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Needle felted butterfly – bringing back the extinct (and hope) with the art of needle felting

Needle felted butterfly – bringing back the extinct (and hope) with the art of needle felting

My latest needle felted project has been a challenge (nothing is ever simple with me!) but it has been so worthwhile to see the finished butterfly in its frame.

I have always loved butterflies and if you spend more than a minute with me you will notice that I have many items that are butterfly themed; stationery, cards, blouses, my wedding was adorned with feather butterflies and as you can see my Fit to be loved logo has a tiny orange butterfly.

I came across the Mazarine blue butterfly (scientific name Cyaniris semiargus which is pronounced sy-an-EYE-riss se-mee-AH-guss) over a year ago as it stood out to me not only for its beautiful markings and vibrant blue colours but also I was saddened to read that it was last recorded in the UK in 1904.

I envisioned what this beautiful creature may look like if I were to make it out of wool and to have it framed. It would be amazing to bring back an extinct butterfly with the art of needle felting!

I set myself this project and though I started a year ago with a few wing shapes and lots of imagination, life took a bit of a different turn.

Some of you who follow my Facebook posts may know that 2 years ago this week our worlds changed forever as our twin girls, Chloe and Grace, were born still at 24 weeks. Since then life has had its ups and downs as I have journeyed the hills and valleys of grief. Throwing myself into my long term full time job as a Manager of a charity helpline in South London as a way to distract from my thoughts has been a coping mechanism but this kind of life can only reach burn out. Also some of my passions including needle felting took back stage.

In April this year I realised I needed to make a change, to face my fears, start afresh, take a break. I also wanted to dare to follow my dreams of helping others on a new career path and so my husband and I decided to move out of London and I made a huge step of leaving my job. So here I am in Lincolnshire (back to my birth town of Grantham) after moving home 3 weeks ago. I have space to think, to breathe, to heal, to be, to create!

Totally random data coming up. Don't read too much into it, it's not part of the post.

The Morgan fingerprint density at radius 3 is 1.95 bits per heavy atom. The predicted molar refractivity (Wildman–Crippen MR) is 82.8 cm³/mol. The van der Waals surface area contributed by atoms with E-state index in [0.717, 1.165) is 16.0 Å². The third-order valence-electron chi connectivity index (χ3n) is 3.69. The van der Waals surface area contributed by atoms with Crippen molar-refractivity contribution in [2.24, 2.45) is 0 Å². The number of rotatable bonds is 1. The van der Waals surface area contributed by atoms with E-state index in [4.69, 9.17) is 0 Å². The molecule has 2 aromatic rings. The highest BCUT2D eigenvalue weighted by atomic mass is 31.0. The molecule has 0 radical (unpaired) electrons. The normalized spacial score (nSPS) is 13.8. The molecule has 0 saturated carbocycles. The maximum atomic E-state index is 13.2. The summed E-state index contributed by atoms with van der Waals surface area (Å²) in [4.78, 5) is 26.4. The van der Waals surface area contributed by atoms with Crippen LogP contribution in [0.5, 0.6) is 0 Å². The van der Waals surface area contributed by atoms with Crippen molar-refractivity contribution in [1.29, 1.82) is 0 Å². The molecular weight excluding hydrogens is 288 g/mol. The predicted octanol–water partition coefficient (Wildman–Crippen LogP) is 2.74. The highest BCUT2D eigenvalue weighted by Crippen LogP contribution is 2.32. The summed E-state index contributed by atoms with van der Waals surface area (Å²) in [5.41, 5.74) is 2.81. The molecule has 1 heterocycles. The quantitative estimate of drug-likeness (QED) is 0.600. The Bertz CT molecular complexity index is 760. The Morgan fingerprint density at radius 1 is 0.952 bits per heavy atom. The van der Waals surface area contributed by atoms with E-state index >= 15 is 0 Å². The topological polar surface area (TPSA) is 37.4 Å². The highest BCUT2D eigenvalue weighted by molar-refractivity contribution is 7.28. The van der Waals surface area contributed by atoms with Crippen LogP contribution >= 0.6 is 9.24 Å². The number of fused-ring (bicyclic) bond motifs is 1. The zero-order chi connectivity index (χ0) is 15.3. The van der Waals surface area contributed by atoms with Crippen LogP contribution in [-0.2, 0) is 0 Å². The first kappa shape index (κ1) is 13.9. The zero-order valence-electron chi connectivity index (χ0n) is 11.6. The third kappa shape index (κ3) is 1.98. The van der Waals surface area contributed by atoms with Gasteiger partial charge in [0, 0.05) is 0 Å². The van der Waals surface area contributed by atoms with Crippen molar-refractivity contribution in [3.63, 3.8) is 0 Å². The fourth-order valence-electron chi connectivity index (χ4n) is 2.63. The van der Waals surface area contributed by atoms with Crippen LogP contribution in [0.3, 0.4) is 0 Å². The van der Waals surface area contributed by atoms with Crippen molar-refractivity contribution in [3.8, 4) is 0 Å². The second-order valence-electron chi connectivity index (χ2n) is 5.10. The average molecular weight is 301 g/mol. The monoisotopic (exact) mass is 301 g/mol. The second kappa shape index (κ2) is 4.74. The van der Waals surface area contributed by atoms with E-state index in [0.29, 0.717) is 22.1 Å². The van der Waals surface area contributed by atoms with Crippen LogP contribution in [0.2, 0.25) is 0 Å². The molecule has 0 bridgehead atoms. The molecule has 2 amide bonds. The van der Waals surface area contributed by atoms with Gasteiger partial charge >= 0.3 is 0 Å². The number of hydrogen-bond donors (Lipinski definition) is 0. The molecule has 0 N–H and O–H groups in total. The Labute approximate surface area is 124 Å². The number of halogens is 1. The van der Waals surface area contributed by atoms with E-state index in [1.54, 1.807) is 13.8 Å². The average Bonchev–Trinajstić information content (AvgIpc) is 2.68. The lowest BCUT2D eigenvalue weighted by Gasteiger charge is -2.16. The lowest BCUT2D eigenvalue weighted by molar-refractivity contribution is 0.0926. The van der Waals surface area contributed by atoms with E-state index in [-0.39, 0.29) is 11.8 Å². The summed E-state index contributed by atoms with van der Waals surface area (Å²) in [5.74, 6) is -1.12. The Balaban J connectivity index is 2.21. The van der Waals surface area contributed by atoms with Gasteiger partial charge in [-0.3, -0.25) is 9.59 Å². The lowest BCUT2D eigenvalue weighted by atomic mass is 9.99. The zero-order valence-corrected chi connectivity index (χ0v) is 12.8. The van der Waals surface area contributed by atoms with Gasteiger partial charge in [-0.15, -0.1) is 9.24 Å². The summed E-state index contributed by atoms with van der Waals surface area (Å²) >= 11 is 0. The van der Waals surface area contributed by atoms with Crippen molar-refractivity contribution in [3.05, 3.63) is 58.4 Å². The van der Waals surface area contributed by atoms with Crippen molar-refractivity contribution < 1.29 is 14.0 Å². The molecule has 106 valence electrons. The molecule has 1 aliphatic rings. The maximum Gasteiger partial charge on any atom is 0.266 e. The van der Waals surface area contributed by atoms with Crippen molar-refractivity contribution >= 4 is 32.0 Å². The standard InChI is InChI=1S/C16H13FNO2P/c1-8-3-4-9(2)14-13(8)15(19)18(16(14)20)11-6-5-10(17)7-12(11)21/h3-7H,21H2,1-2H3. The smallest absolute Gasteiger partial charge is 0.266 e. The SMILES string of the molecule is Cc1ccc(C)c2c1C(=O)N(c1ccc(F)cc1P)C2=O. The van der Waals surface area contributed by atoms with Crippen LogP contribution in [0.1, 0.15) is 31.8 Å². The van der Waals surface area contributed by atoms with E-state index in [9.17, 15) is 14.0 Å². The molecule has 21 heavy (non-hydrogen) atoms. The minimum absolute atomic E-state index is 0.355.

You will be pleased to know that my new career choice has enabled me to gain some free time to invest more in my needle felting.

I hope you like the Mazarine blue butterfly which I have finally been able to complete. It has been lovingly handmade with soft merino wool over wire and mounted in a deep box frame to keep it dust free. If you would like to buy it I have just put it in my Etsy shop.

Butterflies are often a symbol of hope and life. This one is certainly the start of something new in my life. A path of hope.

What passions could you bring back? What hobbies can you start or revive? Where is your life taking you? What are you hoping for?

     

   

Blessings always xx

Amanda

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Poppy

Poppy

Just finished needle felting a beautiful black and white dog called Poppy.  I wanted to capture the smiley faced playful character of the real dog Poppy who loves to fetch a ball, go for a swim and have lots of fun on her walks, sometimes with legs splashed with mud!

I am not sure what breed she is but she looks like a spaniel/collie cross.

She was a delight to make. She is made from core wool over wire and then merino wool layered over the top. Her eyes, nose and even her tiny collar with a paw print disc is made from wool. Her layers of long fur were added with my usual technique (click here for tutorial).

Once needle felted I was able to pose her with head slightly tilted, front leg bent and tail ready to wag……

Don’t you think she looks happy to be finished? 🙂

Needle felted Red Panda

Needle felted Red Panda

So back in November some of you voted for the animal you wanted to see me needle felt next and the red panda came top!

I agree red pandas (Latin name; Ailurus fulgens) are tremendously cute creatures and they have such vibrant colouring.

She was not at all easy to make with her long fur, markings and ringed tail (apparently in the wild they use their big tails as a wrap around blanket in the cold mountains of Nepal, Burma and China) – but then you know how much I love a challenge!

She took a while to make and a lot of patience and I have to say I did leave her half done for a few weeks at a time with lack of motivation at one point… however she was worth it in the end.

I decided she was a ‘she’ early on as her eyes stared back at me with a kind of sparkling prettiness about them..

A lady in Yorkshire fell in love with her after spotting her on a facebook forum while she was just a mere face and so she is now being loved and cuddled by this lady at her new home 🙂

So here is a photo montage of my red panda to show you the stages of how I created her as well as an indoor and outdoor (garden) photoshoot of her once finished.

It is set to a beautiful piece of music called ‘rain’ that will hopefully inspire you. For me I feel like I am being transported to a distant land where maybe you would find a real red panda! 🙂

Hope you like her 🙂

Needle felted red panda  (41)

So, what on to next?? a lion, a wallaby??

If you would like to know in more detail how I add long fur to animals my needle felting tutorials can be found over on my tutorials page 

Don’t ever miss out on my latest tutorials! Insert your email address and click the ‘Follow’ button on the right hand panel to receive notifications of when the next post is up..:-)

Visit my Etsy shop today to see my latest creations. Or like my facebook page to see what I am making next.

 

How to needle felt long animal fur; the video!

Would you like to watch techniques for creating a detailed and realistic long fur look on your needle felted animal?

You have likely seen my photo tutorial with basic techniques for adding long wool fibres onto a badger. Well here is a video for those who learn best by watching how it’s done. This is far more in depth with more techniques and tips along the way!